Oculus is a character driven story shrewdly written and beautifully acted. It’s nice to bask in the sophistication of an intelligently written screenplay that doesn’t depend on jump scares. In fact it’s not really about shocks at all. Rest assured there are some frightful scenes, but the drama is more eerie mystery than horror. That suits this reviewer just fine. As the climax comes to a head, there’s an ambiguous blending between events back when they were growing up and their current identity.  The editing brilliantly parallels past and present. As appearances gets more confusing, we question whether we can actually trust what we are seeing. Is our perception accurate or is it a hallucination? Oculus has technique that aspires to the same rarified cinematic air as films like The Innocents, The Shining and Poltergeist. Perhaps it is more content to sample from those sophisticated influences than create an innovate style of its own. I won’t fault it for the homage. Virtually all horror movies rely on well worn tropes. What makes Oculus something to be admired, is that the presentation has the good sense to appropriate from the best. It’s the most elegantly told supernatural movie of the last few years.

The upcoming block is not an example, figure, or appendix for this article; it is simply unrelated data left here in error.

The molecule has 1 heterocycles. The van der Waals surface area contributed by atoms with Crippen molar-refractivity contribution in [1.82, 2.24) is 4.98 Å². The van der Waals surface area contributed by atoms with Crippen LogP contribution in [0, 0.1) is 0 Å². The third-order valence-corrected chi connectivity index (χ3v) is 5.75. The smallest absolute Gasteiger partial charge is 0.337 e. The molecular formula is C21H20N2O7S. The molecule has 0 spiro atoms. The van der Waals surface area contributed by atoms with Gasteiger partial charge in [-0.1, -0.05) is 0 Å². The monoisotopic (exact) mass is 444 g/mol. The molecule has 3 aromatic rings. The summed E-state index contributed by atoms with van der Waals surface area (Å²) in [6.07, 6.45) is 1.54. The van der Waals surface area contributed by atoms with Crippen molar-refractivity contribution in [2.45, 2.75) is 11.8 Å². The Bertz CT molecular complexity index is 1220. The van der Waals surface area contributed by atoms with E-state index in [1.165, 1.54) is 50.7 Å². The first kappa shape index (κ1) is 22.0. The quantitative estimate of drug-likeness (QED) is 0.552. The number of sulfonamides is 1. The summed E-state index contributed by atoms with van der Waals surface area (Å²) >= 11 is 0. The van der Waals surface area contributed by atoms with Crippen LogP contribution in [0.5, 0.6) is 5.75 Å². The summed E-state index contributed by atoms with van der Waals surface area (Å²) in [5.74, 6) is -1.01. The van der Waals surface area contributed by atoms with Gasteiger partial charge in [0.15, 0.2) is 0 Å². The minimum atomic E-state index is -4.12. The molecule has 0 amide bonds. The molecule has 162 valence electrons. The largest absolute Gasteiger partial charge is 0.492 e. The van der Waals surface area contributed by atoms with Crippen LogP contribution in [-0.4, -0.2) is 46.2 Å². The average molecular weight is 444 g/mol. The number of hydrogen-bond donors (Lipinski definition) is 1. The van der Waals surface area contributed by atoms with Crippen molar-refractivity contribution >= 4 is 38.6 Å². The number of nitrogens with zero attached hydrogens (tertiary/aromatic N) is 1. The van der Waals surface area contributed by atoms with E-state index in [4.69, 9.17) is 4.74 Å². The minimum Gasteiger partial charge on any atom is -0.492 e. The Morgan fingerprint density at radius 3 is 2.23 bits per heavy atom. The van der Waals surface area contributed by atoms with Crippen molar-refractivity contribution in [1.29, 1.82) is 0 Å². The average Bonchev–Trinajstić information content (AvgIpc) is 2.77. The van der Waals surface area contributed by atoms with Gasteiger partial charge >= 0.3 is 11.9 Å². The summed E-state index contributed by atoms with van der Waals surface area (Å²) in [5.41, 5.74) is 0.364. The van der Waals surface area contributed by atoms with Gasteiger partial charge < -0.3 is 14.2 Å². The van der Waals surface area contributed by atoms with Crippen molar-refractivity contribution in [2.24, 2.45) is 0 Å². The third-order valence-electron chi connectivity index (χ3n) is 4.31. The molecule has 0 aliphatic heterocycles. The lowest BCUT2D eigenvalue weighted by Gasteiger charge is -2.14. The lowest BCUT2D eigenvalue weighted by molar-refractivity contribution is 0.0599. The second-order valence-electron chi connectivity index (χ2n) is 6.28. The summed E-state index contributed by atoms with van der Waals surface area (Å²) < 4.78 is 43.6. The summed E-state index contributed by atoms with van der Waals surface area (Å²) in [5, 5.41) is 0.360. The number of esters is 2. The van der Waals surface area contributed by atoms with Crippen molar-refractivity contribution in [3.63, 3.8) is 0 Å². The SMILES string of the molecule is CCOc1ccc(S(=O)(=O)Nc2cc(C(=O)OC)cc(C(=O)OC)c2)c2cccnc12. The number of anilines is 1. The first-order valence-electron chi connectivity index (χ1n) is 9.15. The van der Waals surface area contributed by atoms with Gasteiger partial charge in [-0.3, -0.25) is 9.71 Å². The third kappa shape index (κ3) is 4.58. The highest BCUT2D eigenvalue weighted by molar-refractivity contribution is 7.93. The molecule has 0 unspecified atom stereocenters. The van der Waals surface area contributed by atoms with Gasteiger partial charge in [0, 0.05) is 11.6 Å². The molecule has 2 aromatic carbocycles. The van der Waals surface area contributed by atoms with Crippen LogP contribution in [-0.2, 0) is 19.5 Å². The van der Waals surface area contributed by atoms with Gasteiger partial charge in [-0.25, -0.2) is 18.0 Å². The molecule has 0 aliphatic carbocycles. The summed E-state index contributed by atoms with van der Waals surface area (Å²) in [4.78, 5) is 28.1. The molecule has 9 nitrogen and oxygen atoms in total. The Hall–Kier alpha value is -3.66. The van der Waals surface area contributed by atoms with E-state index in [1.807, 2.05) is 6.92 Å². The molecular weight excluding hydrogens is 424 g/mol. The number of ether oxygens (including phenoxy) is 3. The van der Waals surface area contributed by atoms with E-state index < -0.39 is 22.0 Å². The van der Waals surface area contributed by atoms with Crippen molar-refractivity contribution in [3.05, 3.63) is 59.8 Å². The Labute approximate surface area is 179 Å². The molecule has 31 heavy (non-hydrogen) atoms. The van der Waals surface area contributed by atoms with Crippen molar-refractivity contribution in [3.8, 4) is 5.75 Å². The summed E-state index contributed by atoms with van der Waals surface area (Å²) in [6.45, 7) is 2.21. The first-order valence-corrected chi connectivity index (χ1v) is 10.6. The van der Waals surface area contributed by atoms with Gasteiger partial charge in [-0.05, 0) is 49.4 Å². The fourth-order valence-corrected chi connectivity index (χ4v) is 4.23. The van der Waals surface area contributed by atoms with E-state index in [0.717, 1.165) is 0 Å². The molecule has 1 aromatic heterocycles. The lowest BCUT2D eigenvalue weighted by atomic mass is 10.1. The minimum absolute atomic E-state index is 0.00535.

Escape from Tomorrow

Posted in Drama, Fantasy, Horror on October 14, 2013 by Mark Hobin

Escape from Tomorrow photo starrating-2andahalfstars.jpgThe last day of a family’s vacation at Walt Disney World goes from horrible to worse. Things get off to a bad start when the father gets a call from his boss that he has been fired. He keeps the news to himself not wanting to spoil their trip. But while on the rides he begins seeing the animatronic faces frowning at him. Then his son gets sick after he takes him on Space Mountain. This leads to a fight with his wife. His only relief from his misery are the sight of two pretty young French girls that he trails throughout the park.